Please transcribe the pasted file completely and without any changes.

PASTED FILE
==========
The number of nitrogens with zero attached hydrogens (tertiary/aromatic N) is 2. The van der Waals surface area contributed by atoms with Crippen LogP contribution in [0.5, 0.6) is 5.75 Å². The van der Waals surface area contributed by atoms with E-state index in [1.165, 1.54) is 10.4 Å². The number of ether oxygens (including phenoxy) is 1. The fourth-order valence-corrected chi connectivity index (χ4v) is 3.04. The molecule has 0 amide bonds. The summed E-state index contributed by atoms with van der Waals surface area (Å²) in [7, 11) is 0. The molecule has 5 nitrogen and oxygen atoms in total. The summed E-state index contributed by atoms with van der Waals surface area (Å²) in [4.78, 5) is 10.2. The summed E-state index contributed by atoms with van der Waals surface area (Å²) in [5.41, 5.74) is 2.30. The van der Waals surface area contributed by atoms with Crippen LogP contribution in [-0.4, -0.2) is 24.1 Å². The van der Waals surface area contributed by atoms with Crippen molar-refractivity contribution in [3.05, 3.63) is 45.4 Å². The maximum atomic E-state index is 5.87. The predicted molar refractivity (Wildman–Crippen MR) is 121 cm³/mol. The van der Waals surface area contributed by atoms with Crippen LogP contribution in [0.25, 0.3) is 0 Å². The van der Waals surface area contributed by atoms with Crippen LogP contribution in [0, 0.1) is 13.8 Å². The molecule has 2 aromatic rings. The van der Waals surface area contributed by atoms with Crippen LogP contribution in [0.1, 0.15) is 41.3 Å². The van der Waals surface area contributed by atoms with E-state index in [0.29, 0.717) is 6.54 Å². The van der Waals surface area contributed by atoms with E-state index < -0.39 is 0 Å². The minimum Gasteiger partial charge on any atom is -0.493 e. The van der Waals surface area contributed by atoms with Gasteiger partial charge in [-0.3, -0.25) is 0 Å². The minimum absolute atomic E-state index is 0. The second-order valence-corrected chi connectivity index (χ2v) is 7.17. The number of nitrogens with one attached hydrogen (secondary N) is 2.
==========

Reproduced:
The number of nitrogens with zero attached hydrogens (tertiary/aromatic N) is 2. The van der Waals surface area contributed by atoms with Crippen LogP contribution in [0.5, 0.6) is 5.75 Å². The van der Waals surface area contributed by atoms with E-state index in [1.165, 1.54) is 10.4 Å². The number of ether oxygens (including phenoxy) is 1. The fourth-order valence-corrected chi connectivity index (χ4v) is 3.04. The molecule has 0 amide bonds. The summed E-state index contributed by atoms with van der Waals surface area (Å²) in [7, 11) is 0. The molecule has 5 nitrogen and oxygen atoms in total. The summed E-state index contributed by atoms with van der Waals surface area (Å²) in [4.78, 5) is 10.2. The summed E-state index contributed by atoms with van der Waals surface area (Å²) in [5.41, 5.74) is 2.30. The van der Waals surface area contributed by atoms with Crippen LogP contribution in [-0.4, -0.2) is 24.1 Å². The van der Waals surface area contributed by atoms with Crippen molar-refractivity contribution in [3.05, 3.63) is 45.4 Å². The maximum atomic E-state index is 5.87. The predicted molar refractivity (Wildman–Crippen MR) is 121 cm³/mol. The van der Waals surface area contributed by atoms with Crippen LogP contribution in [0.25, 0.3) is 0 Å². The van der Waals surface area contributed by atoms with Crippen LogP contribution in [0, 0.1) is 13.8 Å². The molecule has 2 aromatic rings. The van der Waals surface area contributed by atoms with Crippen LogP contribution in [0.1, 0.15) is 41.3 Å². The van der Waals surface area contributed by atoms with E-state index in [0.29, 0.717) is 6.54 Å². The van der Waals surface area contributed by atoms with E-state index < -0.39 is 0 Å². The minimum Gasteiger partial charge on any atom is -0.493 e. The van der Waals surface area contributed by atoms with Gasteiger partial charge in [-0.3, -0.25) is 0 Å². The minimum absolute atomic E-state index is 0. The second-order valence-corrected chi connectivity index (χ2v) is 7.17. The number of nitrogens with one attached hydrogen (secondary N) is 2.